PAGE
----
Category Archives: politics

Why is it so hard?

I think I’ve figured out why it is so hard to get these blogs written. I have a routine. I’ll have an idea, spend half a day thinking about it and doing any necessary research. Then I’ll spend the afternoon writing. Then I sleep on it and the next morning, edit it with fresh eyes and look for a visual or two to insert. Easy, right?

The problem is I keep writing about Donald Trump. He dominates the news and my thoughts. I simply can’t believe what he says. I can’t believe what he does or tries to do. I can’t believe how many people passively remain quiet or openly support his actions. So I write. But overnight, he does something worse. Day in and day out. Now, come the morning, I’m faced with the dilemma, finish the piece from the day before, or drop everything to tackle the latest horror? I’m frozen in the headlights of Trump.

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Parliament: At Least Debate

One of the more esoteric debates in academia for those studying politics is the contrast between the American form of government, with a strong executive and an elected legislature wielding equal power, with the democratic parliamentary system in which the elected legislature is the ultimate power, the head of state subservient to it and the executive chosen by it. In other words, America v. England.

I frequently got into this debate with my father, a true Anglophile, and we never resolved the issue. The compare and contrast form of discussion was, in many way, ironic because of the historical circumstances. England had a strong executive at the time of the American revolution. King George III reigned at that time, had considerable real power compared with today’s Queen Elizabeth II, and was for Americans the perfect example of a leader to be avoided.

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Again With the Guns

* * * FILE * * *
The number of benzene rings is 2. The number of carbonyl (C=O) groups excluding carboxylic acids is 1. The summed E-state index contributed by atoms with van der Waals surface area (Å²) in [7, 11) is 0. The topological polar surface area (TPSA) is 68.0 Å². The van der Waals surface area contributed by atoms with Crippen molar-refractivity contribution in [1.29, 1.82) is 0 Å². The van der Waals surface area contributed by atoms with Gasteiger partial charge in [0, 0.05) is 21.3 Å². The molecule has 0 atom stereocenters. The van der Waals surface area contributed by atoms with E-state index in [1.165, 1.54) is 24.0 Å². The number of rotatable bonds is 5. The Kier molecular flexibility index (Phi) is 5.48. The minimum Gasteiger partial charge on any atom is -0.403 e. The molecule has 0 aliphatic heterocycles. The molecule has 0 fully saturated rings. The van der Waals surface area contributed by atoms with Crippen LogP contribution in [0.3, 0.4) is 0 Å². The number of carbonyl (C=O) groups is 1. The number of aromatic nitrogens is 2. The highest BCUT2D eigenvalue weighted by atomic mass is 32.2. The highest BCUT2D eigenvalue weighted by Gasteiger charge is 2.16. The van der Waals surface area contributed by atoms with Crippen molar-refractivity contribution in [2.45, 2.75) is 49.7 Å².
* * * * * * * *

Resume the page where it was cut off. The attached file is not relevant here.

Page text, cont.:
I have now learned that a great way to increase the amount of public participation on your blog is to talk about guns. The feedback on my last post set a record.

I have also learned that having a reasonable debate on this subject is pretty much impossible. There is so much disinformation out there that people involved in the discussion seem to be speaking different languages.

Part of the problem is that there really is, as I noted in the last post, not a lot of good data on the effects of gun ownership and gun regulation. I know that sounds crazy and I have to tell you, as one who believes in making informed data driven judgments it is very frustrating. But it is true mostly because the government, which funds much of the academic research in the United States, has for years forbidden the organizations responsible for public health and safety to fund studies into the causes of death by gunfire. That leaves us arguing, for example, on the effectiveness of the assault weapons ban which expired in 2004. 

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Guns

On September 13, 1994, a ten-year ban on assault weapons was signed into law by President Bill Clinton. It had been supported by three former presidents, Gerald Ford, Jimmy Carter and Ronald Reason. The law had a built-in “sunset” provision and was allowed to expire on September 13, 2004, when President George W. Bush was in office.